Review: The Zookeeper’s Wife
By John Corrado
★★½ (out of 4)
Sometimes the hardest movies to review are not the ones that are really good or really bad, but the ones that fall into the middle ground of being just okay. Such is the case with The Zookeeper’s Wife. Pretty much everything about the film is fine enough in a perfunctory sort of way, but it lacks the qualifications to make it work as much of anything beyond a palatable but somewhat bland historical drama, and that’s a damn shame.
The film recounts the true story of Antonina (Jessica Chastain) and her husband Jan Zabinski (Johan Heldenbergh), who were the keepers of the Warsaw Zoo. They used their facilities to save hundreds of Jewish people when the Nazis invaded Poland during World War II, having to hide their actions from Lutz Heck (Daniel Brühl), an increasingly suspicious German official who has essentially taken over their grounds.
This is a story that deserves to be told, rich with human interest, complex characters and outcomes that range from tragic to inspiring. But The Zookeeper’s Wife doesn’t fully succeed at telling it. The film never really heightens its drama beyond a certain point, and the story covers so much ground that it feels like the screenplay is missing some key elements. The emotional character reunions, cruel fates, and moments of both human and animal violence that are mostly staged just off-screen can be effective on their own, but they don’t really add up to a complete whole. The entire film ends up feeling like it may have been better suited to being a mini-series.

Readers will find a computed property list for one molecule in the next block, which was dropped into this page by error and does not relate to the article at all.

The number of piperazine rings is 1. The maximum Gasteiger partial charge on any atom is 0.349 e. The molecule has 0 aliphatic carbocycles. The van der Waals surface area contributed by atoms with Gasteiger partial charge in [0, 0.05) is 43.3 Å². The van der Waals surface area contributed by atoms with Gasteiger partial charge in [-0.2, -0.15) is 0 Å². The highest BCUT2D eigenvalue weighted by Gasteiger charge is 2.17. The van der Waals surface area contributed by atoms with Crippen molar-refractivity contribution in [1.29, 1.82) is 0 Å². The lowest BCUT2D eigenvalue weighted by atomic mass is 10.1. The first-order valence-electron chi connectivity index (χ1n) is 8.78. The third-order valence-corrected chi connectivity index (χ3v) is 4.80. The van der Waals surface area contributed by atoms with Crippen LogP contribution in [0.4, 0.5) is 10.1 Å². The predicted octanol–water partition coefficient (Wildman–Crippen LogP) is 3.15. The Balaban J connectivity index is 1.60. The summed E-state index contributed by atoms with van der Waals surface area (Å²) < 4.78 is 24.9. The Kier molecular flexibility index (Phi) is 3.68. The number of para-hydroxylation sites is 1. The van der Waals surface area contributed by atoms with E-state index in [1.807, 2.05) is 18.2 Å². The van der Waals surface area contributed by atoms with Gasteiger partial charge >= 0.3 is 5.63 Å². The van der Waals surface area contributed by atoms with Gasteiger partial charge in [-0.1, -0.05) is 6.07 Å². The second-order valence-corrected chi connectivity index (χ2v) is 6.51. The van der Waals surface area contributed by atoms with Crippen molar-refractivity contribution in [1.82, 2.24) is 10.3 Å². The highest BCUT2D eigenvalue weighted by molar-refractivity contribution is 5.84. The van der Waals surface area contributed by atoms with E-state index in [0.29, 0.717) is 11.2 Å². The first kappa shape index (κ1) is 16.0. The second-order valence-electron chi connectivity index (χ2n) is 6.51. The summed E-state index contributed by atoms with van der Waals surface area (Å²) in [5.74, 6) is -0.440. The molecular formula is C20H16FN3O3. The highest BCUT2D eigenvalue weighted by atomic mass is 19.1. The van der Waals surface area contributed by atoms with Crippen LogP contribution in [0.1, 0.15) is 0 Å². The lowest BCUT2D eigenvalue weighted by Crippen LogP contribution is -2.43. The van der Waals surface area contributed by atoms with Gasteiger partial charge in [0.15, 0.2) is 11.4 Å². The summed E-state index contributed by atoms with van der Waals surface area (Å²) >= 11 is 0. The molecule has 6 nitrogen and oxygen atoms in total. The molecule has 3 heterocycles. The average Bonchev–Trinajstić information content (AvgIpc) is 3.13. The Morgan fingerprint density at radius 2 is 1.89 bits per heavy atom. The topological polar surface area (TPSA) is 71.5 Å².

Jessica Chastain is a performer who naturally exudes empathy, so she is a solid fit for this type of role and she is good here, having also served as a producer. Johan Heldenbergh does fine supporting work alongside her, and Daniel Brühl effectively nails the balance between slick and menacing. But their performances aren’t really allowed to breathe, because the film shares the beats of its true story in such a straight forward manner, that a lot of the character nuances feel lost in translation.
The screenplay by Angela Workman has been adapted from a bestselling book, that was in turn based on a true story, so all the elements are here for something special. But The Zookeeper’s Wife consistently falls short of its potential. Director Niki Caro mounts a fine looking production, but she also handles the material in the most safe and least offensive ways possible. While it’s all staged in a respectful and well-meaning manner, the film can feel like it is trying to gloss over some of the horrors of the Holocaust in favour of crafting more of a feel good tale.
This is an example of an engaging true story that deserves to be told, but has been rendered pretty much listless onscreen. Although the film does deliver some affecting moments, and the performances are all solid, The Zookeeper’s Wife is ultimately a film that is adequately made and far from terrible, but doesn’t really inspire any sort of praise beyond that. It’s fine, but should have been better than that.